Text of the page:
|■Tokyo National Research
Institute for Cultural Properties
||■Center for Conservation
|■Department of Art Research,
Archives and Information Systems
||■Japan Center for
International Cooperation in Conservation
|■Department of Intangible
Video and photo documentation of the chisel manufacturing process
Manufacturing chisels for sculpture
Understanding the manufacturing situation of tools and raw materials used for restoration is extremely important to continue sustainably restoring cultural properties. However, “the Research Project on Preservation and Restoration of Tools and Raw Materials,” commissioned to the Tokyo National Research Institute for Cultural Properties (TOBUNKEN) by the Agency for Cultural Affairs since FY2018 revealed that the manufacture of tools and raw materials for cultural property restoration faces many challenges rooted in the following two factors. The first is the human factors of aging manufacturers and a shortage of successors, and the second is factors caused by shifts in social structures, such as deteriorating business and the unavailability of raw materials. Considering this research outcome, the Center for Conservation Science initiated a project to collect fundamental physical property data and to document tools and raw materials necessary to preserve and restore cultural properties. The Center has worked on this project with the Department of Art Research, Archives and Information Systems and the Department of Intangible Cultural Heritage. This monthly report presents the documentation survey of chisels for sculpture, the manufacture of which will cease.
Chisels and saws are key tools to restore wood carving cultural properties because new timber materials may be carved and used as repair materials. Konobu Ltd. (Konobu), founded in the early Shōwa era (early 20th century) by the Takiguchi family, specialized as carving tool smiths. Since then, this smith has manufactured chisels for sculpture; Mr. SAITO Kazuyoshi succeeded their manufacturing techniques. Their products have been favored by many in charge of wood carving restoration and wood carving itself. However, Konobu stopped accepting new orders in October 2021 and expressed that they would soon close their business. TOBUNKEN used videos and photographs to document their full manufacturing process of chisels for sculpture, as well as their equipment and smith tools in interviews from May 23rd to 27th, 2022. Mr. KADOWAKI Yutaka of BIJYUTSUIN Laboratory for Conservation of National Treasures of Japan and the Agency for Cultural Affairs cooperated in this documentation survey.
Unfortunately, it became almost impossible to experience and observe in person the Konobu chisel manufacturing process. We plan to organize the survey records to serve as a clue for future generations who want to reproduce chisels for sculpture.
Adherence sample setting for exposure test
Water content meter setting to measure the amount of water in the rock
Usuki Stone Buddhas, a National Treasure, are a group of “magaibutsu” (Buddha statues directly carved into rock face) sculpted niches that were carved on ignimbrites between the late Heian period and the Kamakura period. They consist of the following four clusters: the Hoki First Cluster, the Hoki Second Cluster, the Sannosan Cluster, and the Furuzono Cluster.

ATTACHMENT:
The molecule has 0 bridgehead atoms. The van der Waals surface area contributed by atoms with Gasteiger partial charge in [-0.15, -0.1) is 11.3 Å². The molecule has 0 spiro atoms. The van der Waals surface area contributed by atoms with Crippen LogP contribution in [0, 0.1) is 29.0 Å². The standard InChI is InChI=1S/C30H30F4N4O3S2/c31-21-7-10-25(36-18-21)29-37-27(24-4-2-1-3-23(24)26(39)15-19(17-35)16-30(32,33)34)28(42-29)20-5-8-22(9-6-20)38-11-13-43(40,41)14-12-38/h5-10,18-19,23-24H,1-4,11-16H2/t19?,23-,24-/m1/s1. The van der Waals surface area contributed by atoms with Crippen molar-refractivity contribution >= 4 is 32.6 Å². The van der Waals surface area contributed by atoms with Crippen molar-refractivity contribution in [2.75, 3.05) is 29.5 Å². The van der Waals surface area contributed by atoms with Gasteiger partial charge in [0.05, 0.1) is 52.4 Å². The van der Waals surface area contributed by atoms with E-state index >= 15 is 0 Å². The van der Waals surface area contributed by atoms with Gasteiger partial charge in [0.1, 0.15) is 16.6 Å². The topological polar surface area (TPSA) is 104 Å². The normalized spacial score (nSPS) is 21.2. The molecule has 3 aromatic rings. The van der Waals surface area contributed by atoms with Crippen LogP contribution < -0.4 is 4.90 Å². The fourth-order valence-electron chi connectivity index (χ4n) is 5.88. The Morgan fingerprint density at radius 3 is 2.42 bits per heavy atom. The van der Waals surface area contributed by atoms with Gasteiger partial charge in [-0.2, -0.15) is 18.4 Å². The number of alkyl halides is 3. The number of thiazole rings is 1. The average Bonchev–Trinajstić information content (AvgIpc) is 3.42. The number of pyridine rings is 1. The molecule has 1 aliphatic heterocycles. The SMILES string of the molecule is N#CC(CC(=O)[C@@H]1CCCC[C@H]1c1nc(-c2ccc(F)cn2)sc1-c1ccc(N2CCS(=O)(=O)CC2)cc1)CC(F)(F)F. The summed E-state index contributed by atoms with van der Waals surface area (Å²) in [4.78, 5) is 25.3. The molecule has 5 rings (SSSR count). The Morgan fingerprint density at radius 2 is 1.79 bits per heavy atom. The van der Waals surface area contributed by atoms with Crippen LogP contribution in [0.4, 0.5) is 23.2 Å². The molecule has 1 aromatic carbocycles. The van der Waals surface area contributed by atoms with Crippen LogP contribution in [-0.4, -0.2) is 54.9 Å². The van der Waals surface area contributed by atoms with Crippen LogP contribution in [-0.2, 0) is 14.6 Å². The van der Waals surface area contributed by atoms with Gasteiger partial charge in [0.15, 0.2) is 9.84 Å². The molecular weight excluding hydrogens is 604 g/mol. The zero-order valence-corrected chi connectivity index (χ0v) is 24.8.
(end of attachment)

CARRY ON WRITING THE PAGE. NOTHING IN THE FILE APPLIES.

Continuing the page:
Weathering has partially progressed in these Buddha statues. Although protected by the niches from rainfall and winds, their surfaces have been impacted by repeated frosting and melting of underwater and rainwater during winters, and by flaking and granulating as a result of salt deposition due to evaporation in dry season. Therefore, weathering prevention methods such as building protective shelters, controlling river-bed water running behind the statues, and remounting falling pieces were adopted in the past. Tokyo National Research Institute for Cultural Properties (TOBUNKEN) has been engaged in these efforts for a long time.
A new joint research with Usuki City has now started to preserve and restore the Stone Buddha Statues. The surfaces around one knee of the seated Amitabha Tathagata Buddha statue in the Hoki Second Cluster have rebegun flaking and falling despite early preservation and restoration efforts. Via environmental research, we plan to monitor the change in temperature and humidity in the newly built protective shelters and review the water content in the rock, in addition to studying materials and implementing methods to strengthen and remount falling pieces. In preparation, we set the measuring equipment and adhesive samples for outdoor exposure testing on October 18th and 19th.
We plan to regularly review the measured data and observe the efficacy of adhesive samples against the weather, while continuing to discuss appropriate actions for the preservation and restoration of the Usuki Stone Buddha Statues with the Agency of Cultural Affairs, Oita Prefecture, and Usuki City.
On February 16th, 2021, Tokyo National Research Institute for Cultural Properties and the Nara National Research Institute for Cultural Properties held a meeting of the Tumulus Mural Preservation Project Team. The Tumulus Mural Preservation Project is aimed at the permanent preservation of Takamatsuzuka Tumulus Mural and Kitora Tumulus Mural, both of which are national treasures. The two Institutes have been taking the lead in promoting the project for many years. Currently four teams, namely the conservation and utilization team, the restoration team, the material research team, and the biological environment team are conducting research, respectively. Tokyo National Research Institute for Cultural Properties, the Nara National Research Institute for Cultural Properties, and the Agency for Cultural Affairs held the 2nd meeting online as the state of emergency had been declared to prevent the spread of the novel coronavirus.